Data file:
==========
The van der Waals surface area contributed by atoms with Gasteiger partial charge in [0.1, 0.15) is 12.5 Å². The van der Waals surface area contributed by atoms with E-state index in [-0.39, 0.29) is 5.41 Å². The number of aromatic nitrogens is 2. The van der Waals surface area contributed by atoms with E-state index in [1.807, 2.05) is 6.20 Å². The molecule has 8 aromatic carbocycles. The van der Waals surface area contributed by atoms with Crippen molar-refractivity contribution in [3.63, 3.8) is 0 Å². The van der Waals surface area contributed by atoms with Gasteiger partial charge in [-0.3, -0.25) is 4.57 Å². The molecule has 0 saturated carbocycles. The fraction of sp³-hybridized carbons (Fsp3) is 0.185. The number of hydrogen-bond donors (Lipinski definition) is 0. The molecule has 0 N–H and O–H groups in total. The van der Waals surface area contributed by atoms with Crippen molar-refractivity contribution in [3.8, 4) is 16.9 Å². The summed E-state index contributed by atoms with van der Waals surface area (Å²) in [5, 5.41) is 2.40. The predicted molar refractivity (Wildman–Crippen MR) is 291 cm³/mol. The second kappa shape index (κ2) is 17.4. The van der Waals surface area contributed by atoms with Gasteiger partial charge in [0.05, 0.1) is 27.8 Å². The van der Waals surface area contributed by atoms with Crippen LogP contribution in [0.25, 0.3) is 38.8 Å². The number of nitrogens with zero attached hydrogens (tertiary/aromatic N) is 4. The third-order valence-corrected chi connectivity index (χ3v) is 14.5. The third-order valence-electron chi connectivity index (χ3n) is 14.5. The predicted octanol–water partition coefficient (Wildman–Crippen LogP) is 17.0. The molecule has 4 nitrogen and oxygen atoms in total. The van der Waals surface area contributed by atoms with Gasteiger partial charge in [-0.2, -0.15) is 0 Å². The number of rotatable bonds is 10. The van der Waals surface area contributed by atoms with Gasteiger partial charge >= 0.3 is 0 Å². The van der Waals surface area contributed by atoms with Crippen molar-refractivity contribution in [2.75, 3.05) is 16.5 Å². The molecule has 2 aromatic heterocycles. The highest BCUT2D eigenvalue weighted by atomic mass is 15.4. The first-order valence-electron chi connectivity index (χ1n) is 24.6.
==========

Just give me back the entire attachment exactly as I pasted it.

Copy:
The van der Waals surface area contributed by atoms with Gasteiger partial charge in [0.1, 0.15) is 12.5 Å². The van der Waals surface area contributed by atoms with E-state index in [-0.39, 0.29) is 5.41 Å². The number of aromatic nitrogens is 2. The van der Waals surface area contributed by atoms with E-state index in [1.807, 2.05) is 6.20 Å². The molecule has 8 aromatic carbocycles. The van der Waals surface area contributed by atoms with Crippen molar-refractivity contribution in [3.63, 3.8) is 0 Å². The van der Waals surface area contributed by atoms with Gasteiger partial charge in [-0.3, -0.25) is 4.57 Å². The molecule has 0 saturated carbocycles. The fraction of sp³-hybridized carbons (Fsp3) is 0.185. The number of hydrogen-bond donors (Lipinski definition) is 0. The molecule has 0 N–H and O–H groups in total. The van der Waals surface area contributed by atoms with Crippen molar-refractivity contribution in [3.8, 4) is 16.9 Å². The summed E-state index contributed by atoms with van der Waals surface area (Å²) in [5, 5.41) is 2.40. The predicted molar refractivity (Wildman–Crippen MR) is 291 cm³/mol. The second kappa shape index (κ2) is 17.4. The van der Waals surface area contributed by atoms with Gasteiger partial charge in [0.05, 0.1) is 27.8 Å². The van der Waals surface area contributed by atoms with Crippen LogP contribution in [0.25, 0.3) is 38.8 Å². The number of nitrogens with zero attached hydrogens (tertiary/aromatic N) is 4. The third-order valence-corrected chi connectivity index (χ3v) is 14.5. The third-order valence-electron chi connectivity index (χ3n) is 14.5. The predicted octanol–water partition coefficient (Wildman–Crippen LogP) is 17.0. The molecule has 4 nitrogen and oxygen atoms in total. The van der Waals surface area contributed by atoms with Gasteiger partial charge in [-0.2, -0.15) is 0 Å². The number of rotatable bonds is 10. The van der Waals surface area contributed by atoms with Gasteiger partial charge >= 0.3 is 0 Å². The van der Waals surface area contributed by atoms with Crippen molar-refractivity contribution in [2.75, 3.05) is 16.5 Å². The molecule has 2 aromatic heterocycles. The highest BCUT2D eigenvalue weighted by atomic mass is 15.4. The first-order valence-electron chi connectivity index (χ1n) is 24.6.